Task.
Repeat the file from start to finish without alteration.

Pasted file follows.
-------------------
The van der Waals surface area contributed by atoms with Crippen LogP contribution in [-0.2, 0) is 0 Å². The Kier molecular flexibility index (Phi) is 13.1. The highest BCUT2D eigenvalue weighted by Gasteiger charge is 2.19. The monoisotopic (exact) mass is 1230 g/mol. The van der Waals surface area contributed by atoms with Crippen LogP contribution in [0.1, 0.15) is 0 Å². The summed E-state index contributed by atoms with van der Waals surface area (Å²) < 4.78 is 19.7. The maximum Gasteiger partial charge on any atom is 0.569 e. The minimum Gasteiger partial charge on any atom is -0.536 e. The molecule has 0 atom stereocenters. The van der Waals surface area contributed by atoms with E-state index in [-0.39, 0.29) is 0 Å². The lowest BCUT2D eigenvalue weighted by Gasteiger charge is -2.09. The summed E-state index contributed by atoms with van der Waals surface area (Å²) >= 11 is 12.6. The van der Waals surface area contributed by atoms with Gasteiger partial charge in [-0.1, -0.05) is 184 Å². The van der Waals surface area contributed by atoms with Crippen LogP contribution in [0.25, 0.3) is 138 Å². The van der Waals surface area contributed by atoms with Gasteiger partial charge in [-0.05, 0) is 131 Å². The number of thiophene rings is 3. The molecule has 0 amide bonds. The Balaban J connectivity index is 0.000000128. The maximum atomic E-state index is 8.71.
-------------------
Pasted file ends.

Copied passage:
The van der Waals surface area contributed by atoms with Crippen LogP contribution in [-0.2, 0) is 0 Å². The Kier molecular flexibility index (Phi) is 13.1. The highest BCUT2D eigenvalue weighted by Gasteiger charge is 2.19. The monoisotopic (exact) mass is 1230 g/mol. The van der Waals surface area contributed by atoms with Crippen LogP contribution in [0.1, 0.15) is 0 Å². The summed E-state index contributed by atoms with van der Waals surface area (Å²) < 4.78 is 19.7. The maximum Gasteiger partial charge on any atom is 0.569 e. The minimum Gasteiger partial charge on any atom is -0.536 e. The molecule has 0 atom stereocenters. The van der Waals surface area contributed by atoms with E-state index in [-0.39, 0.29) is 0 Å². The lowest BCUT2D eigenvalue weighted by Gasteiger charge is -2.09. The summed E-state index contributed by atoms with van der Waals surface area (Å²) >= 11 is 12.6. The van der Waals surface area contributed by atoms with Gasteiger partial charge in [-0.1, -0.05) is 184 Å². The van der Waals surface area contributed by atoms with Crippen LogP contribution in [0.25, 0.3) is 138 Å². The van der Waals surface area contributed by atoms with Gasteiger partial charge in [-0.05, 0) is 131 Å². The number of thiophene rings is 3. The molecule has 0 amide bonds. The Balaban J connectivity index is 0.000000128. The maximum atomic E-state index is 8.71.